3. Lady in the Dark (Paramount, 1944). Introduced by actress Rose McGowan, the final film I saw at the festival on Sunday night was a rare screening of the nitrate Technicolor print of Mitchell Leisen’s Lady in the Dark starring Ginger Rogers, Ray Milland, Warner Baxter, and Jon Hall. To say that this is one CRAZY-ASS film is an understatement. Loosely based on the successful Moss Hart-directed Broadway musical of the same name with songs by Ira Gershwin and Kurt Weill, the film stars Ginger Rogers as the no-nonsense editor-in-chief of Allure, a successful fashion magazine. The repressed Ginger is dating her older publisher (Baxter) despite the fact that his wife won’t give him a divorce and she is constantly battling with one of her top editors (Milland) in such an irritated way that you KNOW they will ultimately end up together. But poor overworked Ginger is plagued by strange nightmares (which we see in all their bizarre Technicolor glory) and is finally persuaded to visit a shrink (Barry Sullivan) who convinces her that something traumatic from her past is responsible for her decision to eschew all glamour and femininity (a ridiculous assertion given Ginger’s beauty and her allegedly “plain” clothes that any woman I know would kill for). Enter visiting hunky movie star Randy Curtis (Hall) who everyone in the magazine’s office (except for Ginger, of course) goes GAGA for, including the openly gay photographer (Mischa Auer in the part that made Danny Kaye a star on Broadway) and the male assistants at the magazine (I guess in 1944 it was okay to show male-to-male attraction in the context of employees at a fashion magazine). But Curtis only has eyes for Ginger, and her dreams take an even odder turn. The costumes in this film (by Edith Head, Raoul Pene du Bois, and Barbara Karinska) are miles over-the-top, including a bejeweled mink-lined number (now in the Smithsonian) that was so heavy Ginger needed a second, lighter version of it made for the dance sequence. What this movie says about psychotherapy, femininity, and relationships is so outrageous and politically incorrect that one friend of mine at the screening immediately pronounced the film “monstrous.” But it is fascinating time capsule of another time and place, and definitely worth seeing even though it’s so weird I now feel like I may need a visit with Rogers’ psychiatrist.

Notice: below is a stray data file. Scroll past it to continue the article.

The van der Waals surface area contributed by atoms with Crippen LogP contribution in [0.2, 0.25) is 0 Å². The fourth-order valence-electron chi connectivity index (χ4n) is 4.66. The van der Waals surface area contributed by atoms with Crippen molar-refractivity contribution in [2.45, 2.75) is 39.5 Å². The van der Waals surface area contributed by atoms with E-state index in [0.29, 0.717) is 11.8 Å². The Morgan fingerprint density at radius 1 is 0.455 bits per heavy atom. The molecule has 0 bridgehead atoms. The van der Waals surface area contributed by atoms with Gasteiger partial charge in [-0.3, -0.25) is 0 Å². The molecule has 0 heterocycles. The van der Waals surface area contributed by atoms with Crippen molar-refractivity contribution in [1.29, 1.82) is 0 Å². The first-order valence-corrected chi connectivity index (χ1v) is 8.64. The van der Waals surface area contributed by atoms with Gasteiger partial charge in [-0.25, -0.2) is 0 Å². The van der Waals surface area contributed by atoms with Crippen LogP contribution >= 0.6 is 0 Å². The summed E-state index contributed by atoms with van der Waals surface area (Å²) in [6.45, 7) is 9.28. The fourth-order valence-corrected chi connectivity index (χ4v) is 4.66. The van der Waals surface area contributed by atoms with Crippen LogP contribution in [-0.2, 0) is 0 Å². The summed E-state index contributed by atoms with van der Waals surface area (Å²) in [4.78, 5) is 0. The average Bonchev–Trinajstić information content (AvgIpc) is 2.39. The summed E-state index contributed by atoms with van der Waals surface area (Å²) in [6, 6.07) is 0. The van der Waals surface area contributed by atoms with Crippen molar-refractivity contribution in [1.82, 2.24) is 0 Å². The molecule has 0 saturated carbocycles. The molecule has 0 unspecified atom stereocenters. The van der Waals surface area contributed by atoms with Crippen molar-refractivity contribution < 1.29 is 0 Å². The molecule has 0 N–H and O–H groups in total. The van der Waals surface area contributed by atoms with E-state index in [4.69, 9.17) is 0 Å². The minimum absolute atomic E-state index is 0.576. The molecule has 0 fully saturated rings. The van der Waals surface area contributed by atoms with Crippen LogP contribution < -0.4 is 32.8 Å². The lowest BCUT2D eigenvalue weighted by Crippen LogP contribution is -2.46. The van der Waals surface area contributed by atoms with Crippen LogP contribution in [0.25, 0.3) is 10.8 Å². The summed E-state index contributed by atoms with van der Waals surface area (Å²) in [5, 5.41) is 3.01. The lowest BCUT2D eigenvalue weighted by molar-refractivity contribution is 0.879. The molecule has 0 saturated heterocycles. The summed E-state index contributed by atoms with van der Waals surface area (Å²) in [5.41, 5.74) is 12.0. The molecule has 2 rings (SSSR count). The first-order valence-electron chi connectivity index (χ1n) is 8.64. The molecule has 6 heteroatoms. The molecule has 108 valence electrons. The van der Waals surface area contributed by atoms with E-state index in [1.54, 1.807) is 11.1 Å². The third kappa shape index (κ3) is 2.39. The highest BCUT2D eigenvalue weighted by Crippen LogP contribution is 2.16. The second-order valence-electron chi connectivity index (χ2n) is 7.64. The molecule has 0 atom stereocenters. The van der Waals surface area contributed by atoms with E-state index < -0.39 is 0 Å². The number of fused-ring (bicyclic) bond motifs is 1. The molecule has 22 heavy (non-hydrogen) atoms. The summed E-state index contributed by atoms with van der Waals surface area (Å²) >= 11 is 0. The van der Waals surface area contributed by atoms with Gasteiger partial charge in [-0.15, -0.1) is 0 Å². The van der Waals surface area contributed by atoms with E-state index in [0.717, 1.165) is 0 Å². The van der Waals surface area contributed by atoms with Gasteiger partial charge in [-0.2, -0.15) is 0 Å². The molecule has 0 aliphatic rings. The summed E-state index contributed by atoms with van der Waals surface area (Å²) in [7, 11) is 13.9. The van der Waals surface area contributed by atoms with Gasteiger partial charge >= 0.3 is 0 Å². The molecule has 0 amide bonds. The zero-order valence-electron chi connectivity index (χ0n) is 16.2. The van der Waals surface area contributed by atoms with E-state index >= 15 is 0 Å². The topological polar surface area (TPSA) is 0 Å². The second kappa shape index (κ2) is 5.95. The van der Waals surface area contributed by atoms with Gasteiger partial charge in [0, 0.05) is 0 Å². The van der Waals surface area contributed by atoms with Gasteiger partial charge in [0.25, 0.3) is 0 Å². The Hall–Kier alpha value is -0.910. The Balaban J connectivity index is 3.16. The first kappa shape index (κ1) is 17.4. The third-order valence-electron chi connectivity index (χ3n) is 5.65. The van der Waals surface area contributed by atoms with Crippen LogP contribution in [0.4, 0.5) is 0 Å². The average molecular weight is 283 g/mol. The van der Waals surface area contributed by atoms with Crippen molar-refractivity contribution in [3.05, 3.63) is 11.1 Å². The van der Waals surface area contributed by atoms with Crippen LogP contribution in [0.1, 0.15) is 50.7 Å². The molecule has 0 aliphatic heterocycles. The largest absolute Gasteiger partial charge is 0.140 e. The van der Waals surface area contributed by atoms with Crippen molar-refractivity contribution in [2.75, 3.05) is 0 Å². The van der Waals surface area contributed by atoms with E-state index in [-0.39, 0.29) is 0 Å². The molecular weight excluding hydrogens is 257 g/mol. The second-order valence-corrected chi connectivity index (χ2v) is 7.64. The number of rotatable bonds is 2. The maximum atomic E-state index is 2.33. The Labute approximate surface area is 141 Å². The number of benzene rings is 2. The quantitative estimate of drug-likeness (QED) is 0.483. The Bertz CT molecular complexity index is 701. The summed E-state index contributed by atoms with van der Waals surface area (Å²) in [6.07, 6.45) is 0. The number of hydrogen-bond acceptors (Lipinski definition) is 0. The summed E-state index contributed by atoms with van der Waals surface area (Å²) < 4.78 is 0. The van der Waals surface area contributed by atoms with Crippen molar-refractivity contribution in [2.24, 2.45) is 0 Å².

4. Love Crazy (MGM, 1941). This was the first film I saw at this year’s festival, introduced by the wonderful actress Dana Delany who is a classic movie lover and has appeared with Robert Osborne on TCM. And what’s a comedy-themed film festival without William Powell and Myrna Loy? This was the tenth of fourteen films the two made together (including the six Thin Man films) and one of the few I’d never seen. In true screwball style, Powell and Loy play the married Steve and Susan Ireland, a deliriously happy couple celebrating their fourth wedding anniversary until Susan’s overbearing mother (Florence Bates) arrives to mess up everything. Next thing we know, Powell runs into his old girlfriend (the beautiful and snide Gail Patrick, a favorite of mine in Stage Door and My Man Godfrey) who has just moved into their swanky apartment building. Alas, a series of zany misunderstandings involving Patrick, her husband, and a random neighbor who is a world champion archer (Jack Carson) lead to Powell and Loy’s impending divorce. After a few additional escapades, the hapless Steve ends up being committed to a sanitarium by the City Lunacy Commission who mistakenly believe he is a homicidal maniac. We even get to see Powell in drag when, hiding from the police, he disguises himself as his own sister (which forced the actor to temporarily shave off his signature mustache). I know I don’t need to tell you that Powell and Loy eventually come to their senses and continue on in wedded bliss. The film, directed by underrated MGM director Jack Conway, includes some funny inside jokes such as a drunken William Powell singing “It’s Delightful to Be Married” at the beginning of the film, a song sung by his on-screen wife Luise Rainer several years earlier in The Great Ziegfeld.